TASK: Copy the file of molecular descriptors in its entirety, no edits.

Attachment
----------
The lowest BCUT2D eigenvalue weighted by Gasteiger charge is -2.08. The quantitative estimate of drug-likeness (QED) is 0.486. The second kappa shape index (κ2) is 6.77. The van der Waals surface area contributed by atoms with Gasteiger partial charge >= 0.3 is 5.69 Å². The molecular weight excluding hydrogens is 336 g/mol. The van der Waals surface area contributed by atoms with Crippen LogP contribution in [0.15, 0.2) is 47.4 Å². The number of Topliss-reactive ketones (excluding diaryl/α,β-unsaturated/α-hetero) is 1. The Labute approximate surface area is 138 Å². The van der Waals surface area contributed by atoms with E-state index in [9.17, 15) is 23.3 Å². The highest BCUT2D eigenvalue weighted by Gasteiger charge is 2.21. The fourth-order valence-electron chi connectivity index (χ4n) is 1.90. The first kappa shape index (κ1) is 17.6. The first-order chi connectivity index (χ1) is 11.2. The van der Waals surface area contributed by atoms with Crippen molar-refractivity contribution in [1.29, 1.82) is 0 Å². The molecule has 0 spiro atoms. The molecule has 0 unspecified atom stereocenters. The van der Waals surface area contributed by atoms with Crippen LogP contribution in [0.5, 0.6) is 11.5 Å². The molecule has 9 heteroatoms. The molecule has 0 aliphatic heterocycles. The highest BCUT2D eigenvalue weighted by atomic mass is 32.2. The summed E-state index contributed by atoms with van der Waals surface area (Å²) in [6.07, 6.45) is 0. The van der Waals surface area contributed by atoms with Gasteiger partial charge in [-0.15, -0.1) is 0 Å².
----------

The lowest BCUT2D eigenvalue weighted by Gasteiger charge is -2.08. The quantitative estimate of drug-likeness (QED) is 0.486. The second kappa shape index (κ2) is 6.77. The van der Waals surface area contributed by atoms with Gasteiger partial charge >= 0.3 is 5.69 Å². The molecular weight excluding hydrogens is 336 g/mol. The van der Waals surface area contributed by atoms with Crippen LogP contribution in [0.15, 0.2) is 47.4 Å². The number of Topliss-reactive ketones (excluding diaryl/α,β-unsaturated/α-hetero) is 1. The Labute approximate surface area is 138 Å². The van der Waals surface area contributed by atoms with E-state index in [9.17, 15) is 23.3 Å². The highest BCUT2D eigenvalue weighted by Gasteiger charge is 2.21. The fourth-order valence-electron chi connectivity index (χ4n) is 1.90. The first kappa shape index (κ1) is 17.6. The first-order chi connectivity index (χ1) is 11.2. The van der Waals surface area contributed by atoms with Crippen molar-refractivity contribution in [1.29, 1.82) is 0 Å². The molecule has 0 spiro atoms. The molecule has 0 unspecified atom stereocenters. The van der Waals surface area contributed by atoms with Crippen LogP contribution in [0.5, 0.6) is 11.5 Å². The molecule has 9 heteroatoms. The molecule has 0 aliphatic heterocycles. The highest BCUT2D eigenvalue weighted by atomic mass is 32.2. The summed E-state index contributed by atoms with van der Waals surface area (Å²) in [6.07, 6.45) is 0. The van der Waals surface area contributed by atoms with Gasteiger partial charge in [-0.15, -0.1) is 0 Å².